This Baby Driver Scene Became Iconic Thanks to Halloween Copyright Issues

This Baby Driver Scene Became Iconic Thanks to Halloween Copyright Issues
Image credit: Legion-Media

Why did Baby Driver ditch the iconic Michael Myers mask?

If you've seen Edgar Wright's Baby Driver, you probably remember the hilarious scene where a character mistakenly buys Mike Myers ' Austin Powers masks for a heist, instead of the intended Michael Myers masks from the Halloween movie. But did you know that this iconic gag wasn't originally planned that way?

Wright revealed on X that he had initially scripted the scene to feature two characters donning the creepy Michael Myers masks from Halloween and one character wearing an Austin Powers mask. It was meant to be a quirky contrast, but things didn't go as planned.

The Halloween copyright holders didn't allow the Michael Myers mask to be used in Baby Driver because they were working on a reboot and wanted to keep the mask exclusive to their franchise.

Instead of scrapping the joke entirely, Wright came up with a brilliant workaround. He decided to have all three characters wear Austin Powers masks, leading to the hilarious confusion in the film.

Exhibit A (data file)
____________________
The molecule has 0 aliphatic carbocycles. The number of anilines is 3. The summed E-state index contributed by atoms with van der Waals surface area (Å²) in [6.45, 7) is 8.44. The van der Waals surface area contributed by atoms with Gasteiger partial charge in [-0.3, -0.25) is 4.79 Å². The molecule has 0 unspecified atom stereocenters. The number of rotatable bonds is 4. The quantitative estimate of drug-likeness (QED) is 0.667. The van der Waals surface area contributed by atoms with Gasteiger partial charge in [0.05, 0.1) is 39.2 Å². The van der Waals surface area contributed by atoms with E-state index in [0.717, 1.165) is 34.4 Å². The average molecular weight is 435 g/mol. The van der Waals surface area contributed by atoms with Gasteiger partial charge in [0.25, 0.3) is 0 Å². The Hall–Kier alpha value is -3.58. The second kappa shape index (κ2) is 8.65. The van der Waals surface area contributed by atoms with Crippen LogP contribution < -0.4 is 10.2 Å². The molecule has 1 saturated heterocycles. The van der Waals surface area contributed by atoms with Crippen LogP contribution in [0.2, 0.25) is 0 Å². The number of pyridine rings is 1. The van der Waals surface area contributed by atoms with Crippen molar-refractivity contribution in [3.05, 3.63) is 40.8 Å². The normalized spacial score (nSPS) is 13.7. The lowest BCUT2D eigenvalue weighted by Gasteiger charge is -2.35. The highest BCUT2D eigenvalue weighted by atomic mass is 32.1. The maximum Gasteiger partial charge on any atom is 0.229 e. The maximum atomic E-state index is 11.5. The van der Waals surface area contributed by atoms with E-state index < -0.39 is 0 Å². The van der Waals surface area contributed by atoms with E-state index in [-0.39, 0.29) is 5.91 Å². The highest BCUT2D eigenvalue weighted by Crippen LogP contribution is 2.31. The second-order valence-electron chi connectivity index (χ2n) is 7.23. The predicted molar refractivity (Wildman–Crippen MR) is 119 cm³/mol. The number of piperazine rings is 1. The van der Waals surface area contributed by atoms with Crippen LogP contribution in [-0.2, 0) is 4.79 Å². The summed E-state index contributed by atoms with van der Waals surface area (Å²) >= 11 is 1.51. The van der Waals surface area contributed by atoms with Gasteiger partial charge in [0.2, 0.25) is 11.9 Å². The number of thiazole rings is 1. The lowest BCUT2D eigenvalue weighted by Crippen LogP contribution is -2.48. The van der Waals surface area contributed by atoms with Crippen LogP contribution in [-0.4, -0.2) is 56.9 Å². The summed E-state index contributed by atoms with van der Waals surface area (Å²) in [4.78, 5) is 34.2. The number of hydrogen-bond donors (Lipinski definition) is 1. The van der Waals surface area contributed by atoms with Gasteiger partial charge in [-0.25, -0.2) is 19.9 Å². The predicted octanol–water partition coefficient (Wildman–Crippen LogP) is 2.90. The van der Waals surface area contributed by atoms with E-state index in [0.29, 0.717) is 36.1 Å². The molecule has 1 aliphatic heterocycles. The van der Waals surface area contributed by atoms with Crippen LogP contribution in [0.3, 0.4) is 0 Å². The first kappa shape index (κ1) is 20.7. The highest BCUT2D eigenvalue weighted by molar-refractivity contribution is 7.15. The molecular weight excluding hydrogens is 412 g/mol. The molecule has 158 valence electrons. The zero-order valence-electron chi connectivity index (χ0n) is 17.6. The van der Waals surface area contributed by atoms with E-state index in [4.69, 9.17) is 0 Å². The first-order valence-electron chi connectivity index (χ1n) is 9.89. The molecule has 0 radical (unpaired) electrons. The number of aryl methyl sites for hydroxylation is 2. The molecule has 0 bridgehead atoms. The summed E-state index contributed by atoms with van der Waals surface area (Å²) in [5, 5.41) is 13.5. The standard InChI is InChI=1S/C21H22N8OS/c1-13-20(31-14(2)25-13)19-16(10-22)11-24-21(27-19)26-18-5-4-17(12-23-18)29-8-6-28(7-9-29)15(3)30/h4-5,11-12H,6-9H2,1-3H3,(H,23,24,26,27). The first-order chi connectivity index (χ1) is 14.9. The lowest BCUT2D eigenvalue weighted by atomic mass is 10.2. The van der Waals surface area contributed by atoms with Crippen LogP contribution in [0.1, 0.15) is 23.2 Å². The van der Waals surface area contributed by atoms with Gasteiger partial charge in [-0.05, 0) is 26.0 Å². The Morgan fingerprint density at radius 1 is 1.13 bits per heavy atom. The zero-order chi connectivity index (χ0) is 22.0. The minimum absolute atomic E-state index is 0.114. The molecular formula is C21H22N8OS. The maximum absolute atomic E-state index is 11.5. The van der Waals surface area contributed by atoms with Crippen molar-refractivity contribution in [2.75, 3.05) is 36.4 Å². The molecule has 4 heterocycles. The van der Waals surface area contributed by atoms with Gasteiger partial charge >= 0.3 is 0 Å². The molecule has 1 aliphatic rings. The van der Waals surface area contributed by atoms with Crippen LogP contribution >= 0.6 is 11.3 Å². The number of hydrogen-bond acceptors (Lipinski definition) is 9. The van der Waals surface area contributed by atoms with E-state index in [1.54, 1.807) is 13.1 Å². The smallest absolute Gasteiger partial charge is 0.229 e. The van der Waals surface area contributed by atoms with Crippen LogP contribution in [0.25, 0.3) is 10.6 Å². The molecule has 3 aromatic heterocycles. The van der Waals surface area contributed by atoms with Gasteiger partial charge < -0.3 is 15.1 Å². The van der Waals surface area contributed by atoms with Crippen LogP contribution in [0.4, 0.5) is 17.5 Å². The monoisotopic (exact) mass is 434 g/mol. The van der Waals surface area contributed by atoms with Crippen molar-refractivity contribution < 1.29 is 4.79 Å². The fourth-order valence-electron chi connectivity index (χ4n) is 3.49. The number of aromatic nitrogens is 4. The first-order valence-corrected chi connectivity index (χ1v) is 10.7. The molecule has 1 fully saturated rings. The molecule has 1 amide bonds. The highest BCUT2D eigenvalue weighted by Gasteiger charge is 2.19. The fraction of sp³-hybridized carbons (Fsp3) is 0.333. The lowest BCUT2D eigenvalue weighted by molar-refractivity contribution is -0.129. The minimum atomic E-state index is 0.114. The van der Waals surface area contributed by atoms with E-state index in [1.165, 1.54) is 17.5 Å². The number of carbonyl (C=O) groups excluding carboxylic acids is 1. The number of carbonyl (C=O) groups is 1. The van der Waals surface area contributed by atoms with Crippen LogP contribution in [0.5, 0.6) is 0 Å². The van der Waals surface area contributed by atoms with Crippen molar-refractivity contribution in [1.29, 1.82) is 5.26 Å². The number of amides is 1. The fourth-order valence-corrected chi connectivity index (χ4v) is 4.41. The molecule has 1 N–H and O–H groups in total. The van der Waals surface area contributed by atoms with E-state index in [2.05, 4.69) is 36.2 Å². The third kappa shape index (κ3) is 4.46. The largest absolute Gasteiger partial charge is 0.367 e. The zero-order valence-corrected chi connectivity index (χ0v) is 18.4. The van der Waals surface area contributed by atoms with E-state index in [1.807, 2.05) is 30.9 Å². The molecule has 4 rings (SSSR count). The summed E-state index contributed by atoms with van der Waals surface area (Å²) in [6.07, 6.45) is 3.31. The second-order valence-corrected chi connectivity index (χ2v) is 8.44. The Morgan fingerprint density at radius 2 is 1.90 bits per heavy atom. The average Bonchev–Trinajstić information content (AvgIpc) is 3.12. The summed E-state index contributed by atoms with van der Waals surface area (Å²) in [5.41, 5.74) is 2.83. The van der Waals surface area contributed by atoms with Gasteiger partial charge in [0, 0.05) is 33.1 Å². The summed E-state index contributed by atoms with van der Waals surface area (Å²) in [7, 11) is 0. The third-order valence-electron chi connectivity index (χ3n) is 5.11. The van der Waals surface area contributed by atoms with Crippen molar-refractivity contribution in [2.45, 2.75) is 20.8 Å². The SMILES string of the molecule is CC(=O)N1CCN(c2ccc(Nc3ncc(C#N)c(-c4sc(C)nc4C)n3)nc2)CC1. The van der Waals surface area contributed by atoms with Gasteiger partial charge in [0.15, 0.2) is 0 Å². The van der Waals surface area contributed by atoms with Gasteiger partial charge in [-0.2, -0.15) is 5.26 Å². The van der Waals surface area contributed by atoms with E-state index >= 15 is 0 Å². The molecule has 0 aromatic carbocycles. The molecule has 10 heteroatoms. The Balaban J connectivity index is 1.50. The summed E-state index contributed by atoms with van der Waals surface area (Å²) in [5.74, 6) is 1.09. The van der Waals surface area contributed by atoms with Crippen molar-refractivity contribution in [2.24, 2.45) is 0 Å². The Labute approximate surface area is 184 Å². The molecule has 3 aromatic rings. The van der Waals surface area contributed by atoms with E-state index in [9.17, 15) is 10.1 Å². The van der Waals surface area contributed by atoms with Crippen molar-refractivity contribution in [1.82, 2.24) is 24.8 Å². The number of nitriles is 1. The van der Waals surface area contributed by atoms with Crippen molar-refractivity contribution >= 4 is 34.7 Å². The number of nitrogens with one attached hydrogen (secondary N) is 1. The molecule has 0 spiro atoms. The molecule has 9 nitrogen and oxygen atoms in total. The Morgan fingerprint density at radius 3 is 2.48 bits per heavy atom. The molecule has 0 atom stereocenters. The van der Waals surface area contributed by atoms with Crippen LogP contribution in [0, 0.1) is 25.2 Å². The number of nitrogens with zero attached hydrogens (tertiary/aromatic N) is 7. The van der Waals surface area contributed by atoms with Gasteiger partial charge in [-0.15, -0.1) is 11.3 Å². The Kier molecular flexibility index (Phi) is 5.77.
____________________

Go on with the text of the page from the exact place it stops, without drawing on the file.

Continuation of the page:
The scene ended up being super memorable, and the audience really dug the surprising twist.

Make-up artist Greg Nicotero, mostly known for his work on The Walking Dead franchise, had even crafted a Michael Myers mask specifically for Baby Driver. Sadly, it never made it to the big screen. But don't feel too bad for the mask; it now sits proudly in Nicotero's office.

Sometimes, restrictions can lead to even better outcomes. Edgar Wright's movie is a great example of just that.

For those curious about the origins of the Michael Myers mask, here's a fun tidbit: the mask that Michael Myers wears in John Carpenter's Halloween from 1978 wasn't originally designed for the film. In fact, it was an inside-out store-bought Star Trek ’s Captain Kirk mask, modeled after the face of actor William Shatner.

The film had a tight budget, so instead of creating a mask from scratch, the crew decided to modify an existing one. They took the mask, painted it white, widened the eye holes, and messed up the hair a bit. The result was a blank, emotionless face that became the signature look of Michael Myers.

Source: Edgar Wright on X